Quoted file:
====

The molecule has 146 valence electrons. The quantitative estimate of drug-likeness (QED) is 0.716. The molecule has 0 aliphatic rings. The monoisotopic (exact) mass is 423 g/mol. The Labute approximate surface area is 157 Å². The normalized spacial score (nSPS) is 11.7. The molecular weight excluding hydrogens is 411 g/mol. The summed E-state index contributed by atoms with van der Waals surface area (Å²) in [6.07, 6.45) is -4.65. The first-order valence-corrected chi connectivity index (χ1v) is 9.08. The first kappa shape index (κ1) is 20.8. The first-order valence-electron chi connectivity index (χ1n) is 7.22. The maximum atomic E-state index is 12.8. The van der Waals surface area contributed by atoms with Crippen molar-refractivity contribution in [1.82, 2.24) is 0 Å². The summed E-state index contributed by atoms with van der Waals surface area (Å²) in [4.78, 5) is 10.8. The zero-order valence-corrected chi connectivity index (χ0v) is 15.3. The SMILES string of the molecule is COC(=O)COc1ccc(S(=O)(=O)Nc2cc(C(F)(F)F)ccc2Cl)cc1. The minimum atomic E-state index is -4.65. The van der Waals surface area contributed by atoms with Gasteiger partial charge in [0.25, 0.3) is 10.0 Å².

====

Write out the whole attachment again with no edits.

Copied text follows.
The molecule has 146 valence electrons. The quantitative estimate of drug-likeness (QED) is 0.716. The molecule has 0 aliphatic rings. The monoisotopic (exact) mass is 423 g/mol. The Labute approximate surface area is 157 Å². The normalized spacial score (nSPS) is 11.7. The molecular weight excluding hydrogens is 411 g/mol. The summed E-state index contributed by atoms with van der Waals surface area (Å²) in [6.07, 6.45) is -4.65. The first-order valence-corrected chi connectivity index (χ1v) is 9.08. The first kappa shape index (κ1) is 20.8. The first-order valence-electron chi connectivity index (χ1n) is 7.22. The maximum atomic E-state index is 12.8. The van der Waals surface area contributed by atoms with Crippen molar-refractivity contribution in [1.82, 2.24) is 0 Å². The summed E-state index contributed by atoms with van der Waals surface area (Å²) in [4.78, 5) is 10.8. The zero-order valence-corrected chi connectivity index (χ0v) is 15.3. The SMILES string of the molecule is COC(=O)COc1ccc(S(=O)(=O)Nc2cc(C(F)(F)F)ccc2Cl)cc1. The minimum atomic E-state index is -4.65. The van der Waals surface area contributed by atoms with Gasteiger partial charge in [0.25, 0.3) is 10.0 Å².